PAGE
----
The timing of bursts of motor activity in extensor muscles in the coxae of pairs of legs in intact freely walking American cockroaches was studied. The timing of bursts in adjacent and non-adjacent leg pairs generally reflected the common alternating tripod gait of these insects. Detailed study of the timing further revealed two previously unreported features. (1) The timing of extensor bursts in the middle legs relative to bursts in the rear legs was more variable than it was relative to those in the front legs. This difference in variability was statistically significant for the means of bursts when all insects were considered together as well as for bursts in individual insects. An apparent difference in variability of the timing of burst starts compared to burst ends for any one leg pair was not significant. (2) There was a shift in the timing of motor bursts relative to one another when an insect walked fast such that motor bursts in the middle legs tended to lag farther behind those in the front legs, and those in the rear legs tended to lag farther behind those in the middle legs compared to the timing during slow walking. This shift was apparent in both burst starts and burst ends, although more obvious in the former. It occurred in both ipsilateral and contralateral leg pairs, and in both the mean data and the data for individual insects. The implications of these characteristics of the timing data are discussed in terms of the neural organization of insect walking.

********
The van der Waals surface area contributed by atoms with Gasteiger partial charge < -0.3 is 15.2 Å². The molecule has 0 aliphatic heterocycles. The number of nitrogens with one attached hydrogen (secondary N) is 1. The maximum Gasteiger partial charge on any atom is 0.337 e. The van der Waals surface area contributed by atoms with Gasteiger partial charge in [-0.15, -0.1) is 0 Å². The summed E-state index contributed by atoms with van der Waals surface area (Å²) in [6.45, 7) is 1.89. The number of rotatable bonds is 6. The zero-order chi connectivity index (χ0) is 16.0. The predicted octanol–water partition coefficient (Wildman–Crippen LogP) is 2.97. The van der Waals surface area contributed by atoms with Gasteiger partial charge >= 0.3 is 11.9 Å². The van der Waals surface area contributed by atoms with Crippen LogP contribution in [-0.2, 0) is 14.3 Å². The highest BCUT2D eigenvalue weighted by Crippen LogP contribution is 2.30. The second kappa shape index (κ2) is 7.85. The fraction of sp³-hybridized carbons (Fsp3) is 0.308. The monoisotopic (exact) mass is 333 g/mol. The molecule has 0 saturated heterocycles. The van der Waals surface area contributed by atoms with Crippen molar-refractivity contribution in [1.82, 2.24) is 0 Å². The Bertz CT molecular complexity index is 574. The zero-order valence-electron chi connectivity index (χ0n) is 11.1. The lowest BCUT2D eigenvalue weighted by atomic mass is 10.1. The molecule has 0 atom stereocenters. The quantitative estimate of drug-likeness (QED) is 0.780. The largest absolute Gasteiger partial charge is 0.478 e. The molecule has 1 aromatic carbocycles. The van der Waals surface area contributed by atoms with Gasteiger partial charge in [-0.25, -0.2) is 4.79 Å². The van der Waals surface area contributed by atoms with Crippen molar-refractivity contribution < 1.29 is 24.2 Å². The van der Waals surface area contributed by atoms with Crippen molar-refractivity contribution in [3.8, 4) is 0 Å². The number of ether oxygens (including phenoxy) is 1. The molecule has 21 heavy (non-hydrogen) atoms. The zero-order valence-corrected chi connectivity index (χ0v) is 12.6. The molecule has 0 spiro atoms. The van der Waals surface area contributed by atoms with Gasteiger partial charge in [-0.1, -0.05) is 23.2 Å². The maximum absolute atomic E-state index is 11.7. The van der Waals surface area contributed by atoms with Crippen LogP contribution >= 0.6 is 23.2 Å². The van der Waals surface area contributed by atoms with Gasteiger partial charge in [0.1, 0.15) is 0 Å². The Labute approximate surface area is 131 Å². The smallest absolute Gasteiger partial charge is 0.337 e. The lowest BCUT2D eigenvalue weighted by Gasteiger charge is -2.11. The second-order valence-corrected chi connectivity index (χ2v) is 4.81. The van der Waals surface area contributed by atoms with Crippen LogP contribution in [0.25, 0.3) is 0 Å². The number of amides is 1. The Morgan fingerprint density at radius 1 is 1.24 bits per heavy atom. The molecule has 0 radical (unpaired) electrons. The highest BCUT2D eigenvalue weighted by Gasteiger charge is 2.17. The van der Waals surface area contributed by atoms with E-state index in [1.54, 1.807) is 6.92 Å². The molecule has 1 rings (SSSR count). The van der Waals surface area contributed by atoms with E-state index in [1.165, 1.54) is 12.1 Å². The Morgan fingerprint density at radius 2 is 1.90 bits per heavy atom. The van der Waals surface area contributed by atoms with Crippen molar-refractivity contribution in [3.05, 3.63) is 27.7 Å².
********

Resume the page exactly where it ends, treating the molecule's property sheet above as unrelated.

ASJC Scopus subject areas
- Computer Science(all)